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Amazon emissions increased 18% last year as Covid drove online shopping surge

By Annie Palmer

Amazon’s carbon emissions jumped 18% last year, as the company reckoned with a pandemic-driven surge in e-commerce and grew its business to meet that extra demand.
In its annual sustainability report issued Monday, Amazon said its activities emitted the equivalent of 71.54 million metric tons of carbon dioxide in 2021. That’s up 18% from 2020, and an increase of nearly 40% from 2019, the year Amazon first began disclosing its carbon footprint.


Carbon pricing and COVID-19

By Daniel Nachtigall and Jane Ellis

This paper assesses the role of carbon pricing in a sustainable recovery from COVID-19. It tracks the policy changes in carbon pricing within OECD and G20 countries between January 2020 and August 2021 of the COVID-19 pandemic. Carbon pricing as defined here includes emissions trading schemes, fossil fuel support and carbon, fuel excise or aviation taxes. The paper also highlights the need for the recovery to be sustainable and discusses the advantages, limitations and uses of carbon pricing therein. In addition, it describes additional challenges to as well as increased rationale for carbon pricing in the pandemic. It provides evidence on the effects of carbon pricing on the challenges and discusses carbon pricing design elements to help overcome those challenges. The paper concludes that there were more policy changes with an expected negative impact on climate. However, it is likely that the impact of the climate-positive changes – which are broader in coverage and scope – will outweigh the climate-negative changes.


We’re No More Serious about the Climate Crisis Than We Were before the Pandemic

By Samantha Montano

Disaster researchers are used to seeing train wrecks coming. We study the worst moments in human history—their warning signs, failures, destruction, pain, corruption and injustice—so that we can lessen the hurt. But the scale of the pandemic, and the response to it, shook even the most practiced among us.


The pandemic has been great for electric car sales

By Anna Cooban

Electric vehicles grabbed a much bigger share of the global car market last year as sales more than doubled despite turbulent economic conditions and a severe shortage of computer chips.


Did Climate Change Influence the Emergence, Transmission, and Expression of the COVID-19 Pandemic?’

By Saloni Guptac and Barry T. Rouse

Countries have begun to prioritize health in their efforts to protect people from the impact of climate change, but only about a quarter of those recently surveyed by the World Health Organization have been able to fully implement their national health and climate change plans or strategies. Countries report that a lack of funding; the impact of COVID-19; and insufficient human resource capacity are major barriers to progress.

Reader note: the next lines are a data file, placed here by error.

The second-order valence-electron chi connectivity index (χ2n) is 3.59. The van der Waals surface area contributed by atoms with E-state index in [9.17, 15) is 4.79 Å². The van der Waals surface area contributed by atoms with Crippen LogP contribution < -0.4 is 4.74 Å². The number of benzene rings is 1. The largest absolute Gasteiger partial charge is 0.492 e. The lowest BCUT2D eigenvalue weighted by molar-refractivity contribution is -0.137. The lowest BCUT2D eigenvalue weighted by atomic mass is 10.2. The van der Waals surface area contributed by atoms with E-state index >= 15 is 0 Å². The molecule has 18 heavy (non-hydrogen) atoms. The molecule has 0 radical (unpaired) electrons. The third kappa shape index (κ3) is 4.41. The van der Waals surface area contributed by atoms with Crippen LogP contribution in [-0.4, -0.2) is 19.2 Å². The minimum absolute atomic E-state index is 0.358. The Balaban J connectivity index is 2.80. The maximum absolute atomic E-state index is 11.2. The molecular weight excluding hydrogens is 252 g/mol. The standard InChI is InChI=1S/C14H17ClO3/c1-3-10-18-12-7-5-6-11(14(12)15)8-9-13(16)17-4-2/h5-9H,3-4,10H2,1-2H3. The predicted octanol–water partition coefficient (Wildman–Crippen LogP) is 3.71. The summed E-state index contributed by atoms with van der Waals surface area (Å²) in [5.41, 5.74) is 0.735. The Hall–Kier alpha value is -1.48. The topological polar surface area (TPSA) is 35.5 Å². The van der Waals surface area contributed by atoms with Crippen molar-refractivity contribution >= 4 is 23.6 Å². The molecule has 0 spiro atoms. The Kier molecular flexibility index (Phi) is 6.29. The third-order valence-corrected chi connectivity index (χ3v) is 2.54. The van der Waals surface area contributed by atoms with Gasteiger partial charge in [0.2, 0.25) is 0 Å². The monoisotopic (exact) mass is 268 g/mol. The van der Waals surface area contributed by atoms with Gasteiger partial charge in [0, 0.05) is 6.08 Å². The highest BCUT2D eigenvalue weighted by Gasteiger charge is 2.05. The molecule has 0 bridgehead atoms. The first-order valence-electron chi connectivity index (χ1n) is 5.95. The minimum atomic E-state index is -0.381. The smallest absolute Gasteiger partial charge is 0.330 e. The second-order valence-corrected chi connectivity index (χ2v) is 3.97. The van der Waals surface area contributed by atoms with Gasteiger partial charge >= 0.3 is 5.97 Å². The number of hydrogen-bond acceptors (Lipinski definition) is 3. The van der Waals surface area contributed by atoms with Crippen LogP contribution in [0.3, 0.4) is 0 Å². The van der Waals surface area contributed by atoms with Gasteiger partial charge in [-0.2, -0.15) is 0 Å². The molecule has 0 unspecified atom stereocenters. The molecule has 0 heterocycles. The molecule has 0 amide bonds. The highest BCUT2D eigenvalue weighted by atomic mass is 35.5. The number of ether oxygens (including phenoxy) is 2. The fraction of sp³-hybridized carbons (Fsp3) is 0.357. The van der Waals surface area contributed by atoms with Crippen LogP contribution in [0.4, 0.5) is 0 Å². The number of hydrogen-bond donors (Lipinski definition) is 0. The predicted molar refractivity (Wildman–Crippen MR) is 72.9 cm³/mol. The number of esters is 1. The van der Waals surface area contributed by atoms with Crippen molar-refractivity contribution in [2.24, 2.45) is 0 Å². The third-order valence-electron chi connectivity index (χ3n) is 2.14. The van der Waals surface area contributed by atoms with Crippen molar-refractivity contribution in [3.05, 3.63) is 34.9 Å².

Personal hardship narrows the partisan gap in COVID-19 and climate change responses

By Elke U. Weber

In highly polarized political environments like the United States, people interpret health and environmental issues through a partisan lens. Democrats have been more concerned about COVID-19 and more willing to socially distance than Republicans—resulting in a substantial partisan gap in concern, action, and policy support.


Societal shifts due to COVID-19 reveal large-scale complexities and feedbacks between atmospheric chemistry and climate change

By Joshua L. Laughner and others

The COVID-19 pandemic and associated lockdowns caused significant changes to human activity that temporarily altered our imprint on the atmosphere, providing a brief glimpse of potential future changes in atmospheric composition. This event demonstrated key feedbacks within and between air quality and the carbon cycle: Improvements in air quality increased the lifetime of methane (an important greenhouse gas), while unusually hot weather and intense wildfires in Los Angeles drove poor air quality.


New Museum Triennial Explores the Hidden Strengths of Soft Power

By Holland Cotter

The New Museum’s fifth Triennial exhibition, titled “Soft Water Hard Stone,” is largely a product of lockdown. Much of the work by 40 international artists and collectives was made during the past two pandemic-strapped years. And it has, overall, a hoarded, shut-in feel. Colors are muted. Materials are scrappy, unpretty. (Concrete turns up a lot). Scale is generally small, and of the few monumental pieces, most are sculptures or installations in break-downable formats.


Pandemic Complicates Preparations for COP26 Climate Summit

By Somini Sengupta and Lisa Friedman

In a few weeks, an estimated 20,000 ministers, activists and executives from nearly every country in the world are set to descend on Glasgow to hammer out how to make progress on climate change.


WHO’s 10 calls for climate action to assure sustained recovery from COVID-19

Countries must set ambitious national climate commitments if they are to sustain a healthy and green recovery from the COVID-19 pandemic.